seeing a real increase in trade agreements
being used as vehicles for regional influence
– i.e. US vs. China.
• Arguably, APEC itself is yet another
intersecting trade focused forum that also
overlaps/complements the WTO.
*ASEAN-China Free Trade Area (ACFTA
Regional Comprehensive Economic Partnership (RCEP)
Trans-Pacific Partnership (TPP)
World Trade Organization (WTO)
NATIONS ON FORM
LATIN AMERICA AS A DRIVING GLOBAL
• This APEC showed that it is not just an
Asia-US focused forum.
• Latin American countries are very
engaged and leading from the front.
Mexico and Chile were big vocal forces,
driving agreements on free trade.
• Both countries however are reliant on
strong leaders, who project their nations
influence. For example, will President
Piñera’s (President of Chile) successor be
as effective on the world stage?
A RESURGENT JAPAN
• Japan’s PM Shinzo Abe was on superb
form at APEC. He described himself as a
“drill bit” fixed on reform and breaking
up encrusted anti-competitive
regulations. The Japan he espoused was
a more open and invigorated nation,
ready to give way on some longstanding
protectionist measures. Abe gave one of
the strongest APEC performances.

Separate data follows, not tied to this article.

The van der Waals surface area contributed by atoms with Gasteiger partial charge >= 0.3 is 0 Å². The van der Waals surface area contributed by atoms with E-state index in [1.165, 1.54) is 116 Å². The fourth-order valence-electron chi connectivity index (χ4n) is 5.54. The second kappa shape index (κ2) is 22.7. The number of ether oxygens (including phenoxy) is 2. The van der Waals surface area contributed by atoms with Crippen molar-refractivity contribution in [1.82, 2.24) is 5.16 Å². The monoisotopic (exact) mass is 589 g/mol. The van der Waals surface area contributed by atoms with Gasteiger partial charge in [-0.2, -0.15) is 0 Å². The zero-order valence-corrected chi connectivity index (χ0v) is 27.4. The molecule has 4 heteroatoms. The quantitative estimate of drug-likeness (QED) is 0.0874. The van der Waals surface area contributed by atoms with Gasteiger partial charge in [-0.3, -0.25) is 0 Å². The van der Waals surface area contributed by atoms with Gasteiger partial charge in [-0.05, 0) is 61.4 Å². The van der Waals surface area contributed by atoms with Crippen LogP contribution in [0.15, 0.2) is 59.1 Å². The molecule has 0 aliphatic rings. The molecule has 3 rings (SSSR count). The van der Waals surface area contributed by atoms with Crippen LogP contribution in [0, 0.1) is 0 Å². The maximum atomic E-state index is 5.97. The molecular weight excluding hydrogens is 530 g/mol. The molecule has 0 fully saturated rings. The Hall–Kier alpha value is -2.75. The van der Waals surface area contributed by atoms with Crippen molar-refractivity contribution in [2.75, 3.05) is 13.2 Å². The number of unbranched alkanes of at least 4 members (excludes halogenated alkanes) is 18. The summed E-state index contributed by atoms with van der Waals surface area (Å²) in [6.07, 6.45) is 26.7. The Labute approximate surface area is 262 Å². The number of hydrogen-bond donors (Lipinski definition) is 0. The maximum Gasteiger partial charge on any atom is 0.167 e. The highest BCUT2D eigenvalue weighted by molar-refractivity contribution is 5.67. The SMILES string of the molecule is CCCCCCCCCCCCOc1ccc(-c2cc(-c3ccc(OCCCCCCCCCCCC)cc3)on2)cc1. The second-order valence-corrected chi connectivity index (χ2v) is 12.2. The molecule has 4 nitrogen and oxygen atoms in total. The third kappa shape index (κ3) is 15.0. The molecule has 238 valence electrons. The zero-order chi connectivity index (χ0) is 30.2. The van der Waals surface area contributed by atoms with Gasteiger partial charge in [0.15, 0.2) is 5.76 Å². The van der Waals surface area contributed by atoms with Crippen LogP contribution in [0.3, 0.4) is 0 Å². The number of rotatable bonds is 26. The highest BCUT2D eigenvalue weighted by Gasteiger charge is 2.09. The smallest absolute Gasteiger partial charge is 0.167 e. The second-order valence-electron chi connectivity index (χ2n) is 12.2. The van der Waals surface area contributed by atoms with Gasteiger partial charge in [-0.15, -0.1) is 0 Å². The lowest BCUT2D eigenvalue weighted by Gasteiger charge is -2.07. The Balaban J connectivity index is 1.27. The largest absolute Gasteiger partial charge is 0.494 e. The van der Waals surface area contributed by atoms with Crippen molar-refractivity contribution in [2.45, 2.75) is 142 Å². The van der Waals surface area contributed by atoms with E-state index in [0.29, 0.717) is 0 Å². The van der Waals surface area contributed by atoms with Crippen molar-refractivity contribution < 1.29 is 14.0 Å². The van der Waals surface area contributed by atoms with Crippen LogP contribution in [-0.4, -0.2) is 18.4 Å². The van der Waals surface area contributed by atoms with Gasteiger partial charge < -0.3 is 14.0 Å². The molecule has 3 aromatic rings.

• A Japanese Minister also demonstrated
Japan’s strong backing for the TPP,
stating that he viewed the trade deal as
the “fourth arrow” in Abe’s bid to
breathe new life into the previously
stagnant Japanese economy, through his
set of “Abenomics” policies.
SINGAPORE: CONTINUING TO PUNCH
ABOVE ITS WEIGHT
• Despite being a small city-state,
Singapore was another leading player at
this year’s APEC.
• Singapore’s PM Lee Hsien Loong spoke
strongly about the need for countries to
push for free trade, open markets and
resist protectionism, but was also frank
in stating that while many businesses
may push for free trade publicly, they
privately lobby for protectionist
measures in their home markets. Lee
said the test of government was to resist
• Singapore’s influence is multiplied by
having a set of very bright, able and
vocal leaders. It is perceived as an
honest broker within the international
*Counting Abe’s Arrows: Japanese Prime Minister was elected on a platform of three arrows to boost Japan’s economy: a $110 billion stimulus package; a new inflation Central Bank 2% inflation target ,to
combat deflation and structural and regulatory reforms. Some people regard the recently-announced doubling of consumption tax to be a ‘fourth arrow’, but technically it is part of arrow one.
APEC’S CONTINUED IMPORTANCE
• APEC continues to play an important role as a
forum for economic discussion, strategy and
• It brings many people to the tent; this is an
achievement in itself. Talking shops play a
valuable role in building consensus; consensus
building takes time. Free trade agreements
don’t just happen.
• APEC has also lent the next global WTO free
trade talks a lifeline. A small focused “Bali
package” is better than the potential WTO void
that was expected pre-APEC. Disaster averted?
We will see…